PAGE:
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Best of the Best: Bang For Your Ad Buck

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Missouri store hits the jackpot with customer “bailout” package.

Best of the Best: Bang For Your Ad Buck[dropcap cap=K]as & Argo Fine Jewelry Designs is located in several lovingly restored Victorian homes in the Old Munichburg neighborhood of Jefferson City, MO. Business partners Kas Jacquot and Pete Argo emphasized their unique custom work and links to the community in their successful 2009 ad campaign, which they dubbed an economic stimulus package. — EILEEN McCLELLAND [/dropcap]

[componentheading]The idea[/componentheading]

[contentheading]A DIY Bailout [/contentheading]

Argo and Jacquot developed a plan to jump-start their own personal economy, and mailed fliers announcing the campaign to 3,000 customers in April 2009. The offer: $500 worth of “Bailout Bucks” that enabled customers to save up to 50 percent off the price of almost any finished jewelry in the store.

Best of the Best: Bang For Your Ad Buck

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[componentheading]The execution [/componentheading]

[contentheading]Print, Disburse, a la U.S. Mint  [/contentheading]

The pair used brown envelopes to make the mail piece look like a prize-winning announcement. They printed “economic stimulus package” on 2-inch gold foil labels and applied them to the envelopes.

They developed their own $100 bills and put five of them inside each envelope with a single page describing the rules of the promotion and the reasons they were trying to stimulate their own local economy.

SOME REASONS:
1 When you spend your bailout bucks you stimulate the economy right here in Old Munichburg.
2 We make most of our jewelry and you are helping us continue to pay our employees — no layoffs.
3 You help maintain the historic buildings Kas has remodeled and help our city keep looking great.
4 It pays all our salaries so we can buy things locally and we in turn help stimulate the local economy.
5 We say buy what you can. Life’s too long for ordinary jewelry!

They reminded customers of their in-house credit with 90-days free financing through GE Money and mailed the fliers in late April.

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“The Bailout Bucks, as we called them, could be used to purchase any in-stock jewelry or gift items excluding Pandora,” Argo says. “For example, if a ring was $1,000, the customer would pay $500 and give us $500 in Bailout Bucks.”

Argo even suggested ways the Bailout Bucks could be used for specific jewelry on his store blog.

Best of the Best: Bang For Your Ad Buck

[componentheading]The reward [/componentheading]

[contentheading]Sales Leaped 42% [/contentheading]

“Did it work? It sure did!” Argo reports. May sales figures exceeded December 2008 sales figures, and kicked 2009 into high gear. Through the end of August 2009, their sales were 42 percent ahead of sales for the same period of 2008.

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Added bonuses? The promotion helped weed out old merchandise, increased cash flow and re-established ties with lost customers.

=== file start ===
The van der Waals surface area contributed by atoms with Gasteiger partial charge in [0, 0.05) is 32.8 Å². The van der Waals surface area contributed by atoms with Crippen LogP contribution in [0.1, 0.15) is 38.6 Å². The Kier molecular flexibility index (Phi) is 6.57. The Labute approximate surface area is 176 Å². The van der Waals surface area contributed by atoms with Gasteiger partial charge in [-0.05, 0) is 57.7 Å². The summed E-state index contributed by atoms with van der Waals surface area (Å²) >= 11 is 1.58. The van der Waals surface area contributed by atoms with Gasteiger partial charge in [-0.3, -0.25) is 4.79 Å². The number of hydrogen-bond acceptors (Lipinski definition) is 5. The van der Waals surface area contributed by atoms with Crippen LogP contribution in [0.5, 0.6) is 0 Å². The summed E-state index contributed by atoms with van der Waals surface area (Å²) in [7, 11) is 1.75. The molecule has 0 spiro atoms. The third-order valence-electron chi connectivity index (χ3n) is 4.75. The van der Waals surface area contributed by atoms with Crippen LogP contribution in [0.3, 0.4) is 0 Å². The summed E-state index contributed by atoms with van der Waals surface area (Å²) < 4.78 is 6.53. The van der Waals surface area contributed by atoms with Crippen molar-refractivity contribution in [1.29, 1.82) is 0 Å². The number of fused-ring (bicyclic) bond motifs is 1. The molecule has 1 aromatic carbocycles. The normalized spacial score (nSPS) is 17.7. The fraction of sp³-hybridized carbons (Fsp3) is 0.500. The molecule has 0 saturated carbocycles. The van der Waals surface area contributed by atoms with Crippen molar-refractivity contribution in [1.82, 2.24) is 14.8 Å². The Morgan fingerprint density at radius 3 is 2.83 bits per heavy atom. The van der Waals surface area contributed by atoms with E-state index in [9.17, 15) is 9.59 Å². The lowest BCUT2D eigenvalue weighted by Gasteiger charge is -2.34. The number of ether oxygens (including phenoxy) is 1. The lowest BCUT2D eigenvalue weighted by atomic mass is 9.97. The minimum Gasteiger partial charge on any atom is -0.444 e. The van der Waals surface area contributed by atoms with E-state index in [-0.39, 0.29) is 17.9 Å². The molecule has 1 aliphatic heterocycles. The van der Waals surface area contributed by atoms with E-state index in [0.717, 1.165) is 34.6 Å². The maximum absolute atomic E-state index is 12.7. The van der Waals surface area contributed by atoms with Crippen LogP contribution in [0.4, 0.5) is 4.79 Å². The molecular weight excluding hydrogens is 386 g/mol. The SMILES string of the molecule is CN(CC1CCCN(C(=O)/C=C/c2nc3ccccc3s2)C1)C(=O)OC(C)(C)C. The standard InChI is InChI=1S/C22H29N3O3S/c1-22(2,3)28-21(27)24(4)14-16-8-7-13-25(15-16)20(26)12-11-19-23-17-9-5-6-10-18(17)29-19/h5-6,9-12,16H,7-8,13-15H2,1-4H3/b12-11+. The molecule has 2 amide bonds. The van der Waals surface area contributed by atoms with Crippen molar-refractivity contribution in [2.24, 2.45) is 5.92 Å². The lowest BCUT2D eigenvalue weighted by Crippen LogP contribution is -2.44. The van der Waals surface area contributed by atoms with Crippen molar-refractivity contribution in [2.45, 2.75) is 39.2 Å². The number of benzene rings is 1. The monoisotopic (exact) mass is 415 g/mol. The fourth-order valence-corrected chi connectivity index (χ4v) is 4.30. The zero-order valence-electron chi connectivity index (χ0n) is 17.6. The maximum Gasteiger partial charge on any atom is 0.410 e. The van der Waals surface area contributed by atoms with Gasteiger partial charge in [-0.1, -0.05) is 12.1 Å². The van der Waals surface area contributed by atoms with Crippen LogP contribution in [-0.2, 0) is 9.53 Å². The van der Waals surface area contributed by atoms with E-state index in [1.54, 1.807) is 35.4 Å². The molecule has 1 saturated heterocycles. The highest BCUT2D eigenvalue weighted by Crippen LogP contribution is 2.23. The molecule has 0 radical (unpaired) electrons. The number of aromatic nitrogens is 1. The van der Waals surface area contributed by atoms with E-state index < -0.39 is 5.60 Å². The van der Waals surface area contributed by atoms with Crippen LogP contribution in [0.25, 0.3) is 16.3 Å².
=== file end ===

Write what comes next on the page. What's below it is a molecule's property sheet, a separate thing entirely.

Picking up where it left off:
“The only negative aspect is how are we going to outdo ourselves in 2010?” Argo wonders.

[componentheading]Do It Yourself [/componentheading]

ARGO SAYS you needn’t spend a fortune to run a successful promotion.

For example, he designed the “Bailout Bucks” in-house using Photoshop.

Modern Postcard in Carlsbad, CA, did the printing. “To save money, I laid out two bills on one 4-inch by 6-inch postcard and had each card cut in half. I ordered 10,000 postcards because I needed 15,000 bills for the campaign. The cost for printing full-color on one side including cutting was $850.”

The gold labels from U-Line cost $50 and the laser printing on them was also $50.

Three thousand brown envelopes and 6,000 labels from Staples cost $300.

The postage was $1,260.

[span class=note]This story is from the March 2010 edition of INSTORE[/span]

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SPONSORED VIDEO

Wilkerson Testimonials

If It’s Time to Consolidate, It’s Time to Call Wilkerson

When Tom Moses decided to close one of the two Moses Jewelers stores in western Pennsylvania, it was time to call in the experts. After reviewing two candidates, Moses, a co-owner of the 72 year-old business, decided to go with Wilkerson. The sale went better than expected. Concerned about running it during the pandemic, Moses says it might have helped the sale. “People wanted to get out, so there was pent-up demand,” he says. “Folks were not traveling so there was disposable income, and we don’t recall a single client commenting to us, feeling uncomfortable. It was busy in here!” And perhaps most importantly, Wilkerson was easy to deal with, he says, and Susan, their personal Wilkerson consultant, was knowledgeable, organized and “really good.” Now, the company can focus on their remaining location — without the hassle of carrying over merchandise that either wouldn’t fit or hadn’t sold. “The decision to hire Wilkerson was a good one,” says Moses.